Stay tuned in the coming weeks to find out how you can get involved with Paddleball Hole. I have a folder full of drawings that need to find homes 🙂

In the meanwhile, enjoy taking a first look at some completed stills from the film!

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Wallace and Gromit (1990 – present)

Note: The following article was written by a contributor. The regular author of this blog found the guest author more qualified to write a tribute to the world’s favorite cheese enthusiast and inventor of cracking contraptions, Wallace. The voice of Wallace, Peter Sallis, died on June 6, 2017.

wallace and gromit

“Cheese, Gromit!”

I have heard that phrase countless times over the last 27 years. Trust me, he did not need to tell me there was cheese. There was always cheese. Cheese was Wallace’s fountain of youth, his city of gold, his great white whale. When Wallace was excited about cheese, he was excited to be alive. I may have rolled my eyes a few times at his never-ending obsession, but deep down, I was happy because he was happy.

When considering the best way to organize my reflections about Wallace, I decided the best way is through cheese itself…

Cheddar: Wallace had some sharp ideas in his day. Who else would even try to build a rocket and go to the moon, just in case it was actually made of cheese? (It was not.)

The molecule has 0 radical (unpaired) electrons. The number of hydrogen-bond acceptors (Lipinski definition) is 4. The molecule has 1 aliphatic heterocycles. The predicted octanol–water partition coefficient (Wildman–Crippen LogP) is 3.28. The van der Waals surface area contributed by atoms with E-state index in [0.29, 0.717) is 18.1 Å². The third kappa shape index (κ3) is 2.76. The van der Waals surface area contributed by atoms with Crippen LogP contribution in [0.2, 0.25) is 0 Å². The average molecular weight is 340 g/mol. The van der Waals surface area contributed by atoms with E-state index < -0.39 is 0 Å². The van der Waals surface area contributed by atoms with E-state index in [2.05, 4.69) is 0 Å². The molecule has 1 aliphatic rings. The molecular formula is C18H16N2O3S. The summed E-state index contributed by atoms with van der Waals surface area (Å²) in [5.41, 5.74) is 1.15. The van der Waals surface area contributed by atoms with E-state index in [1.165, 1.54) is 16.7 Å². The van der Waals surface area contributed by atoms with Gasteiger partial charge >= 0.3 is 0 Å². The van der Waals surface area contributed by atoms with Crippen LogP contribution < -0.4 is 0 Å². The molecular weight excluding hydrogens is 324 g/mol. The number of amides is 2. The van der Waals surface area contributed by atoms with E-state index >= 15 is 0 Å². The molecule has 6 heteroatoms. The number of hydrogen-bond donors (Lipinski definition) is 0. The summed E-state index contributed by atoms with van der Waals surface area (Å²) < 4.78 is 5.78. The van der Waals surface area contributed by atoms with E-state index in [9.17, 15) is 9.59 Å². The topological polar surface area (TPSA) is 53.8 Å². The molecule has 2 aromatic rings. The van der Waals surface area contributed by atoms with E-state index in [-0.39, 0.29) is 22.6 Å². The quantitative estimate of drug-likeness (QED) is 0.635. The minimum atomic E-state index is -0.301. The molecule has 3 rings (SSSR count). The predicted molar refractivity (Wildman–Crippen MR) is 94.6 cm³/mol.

American: This does not describe Wallace at all. He was British through and through.

Cream cheese: Wallace had a soft side to him, which I saw the most when he fell in love with various flames over the years. That’s alright, I suppose we can’t be everyone’s cup of tea.

Swiss: Wallace’s personality and lifestyle had its holes, but that’s where I tried to step in and keep the house on track. I don’t think the lad would have ever risen out of bed in the morning if I didn’t press that button.

Limburger: It’s no secret that Wallace and I’s relationship had stinky moments. I still can’t believe he trusted that penguin more then me. Grr!

Pepper jack: But who am I kidding? I can’t stay mad for long. Wallace always spiced up life, and there was never a dull moment.

You be pleased to know I buried Wallace with crackers, because I know he will need them in his afterlife filled with cheese…

…the only thing he loved more than me.

—Gromit

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Beverly Hills Cop (1984)

Beverly Hills Cop

“Beverly Hills…that’s where I want to be.”—Weezer, rock band

Beverly Hills Cop features Eddie Murphy in his prime as an undercover cop from Detroit who, against the will of his boss, travels to Beverly Hills on “vacation” to solve the mystery of his friend’s recent murder. This movie is classified as a comedy because Murphy’s rough Detroit edges stick out like a sore thumb on the Golden Coast; he’s a fish-out-of-water.

All I could think about while watching Beverly Hills Cop was my introduction to Los Angeles as a fish-out-of-water from Kansas. Even though I had visited briefly for a family vacation in 2006, my grand entrance in 2009 happened in…Beverly Hills.

Let’s back up a bit. In 2008, an instructor at an art workshop I attended told me about a film competition she was involved with: the Intelligent Use of Water Film Competition. I decided to enter a short film that year about a young man (played by yours truly) named Dwayne Day who wastes water. My friends and family loved it, but between you and me, it was not my best. Not surprisingly, it didn’t get into the competition.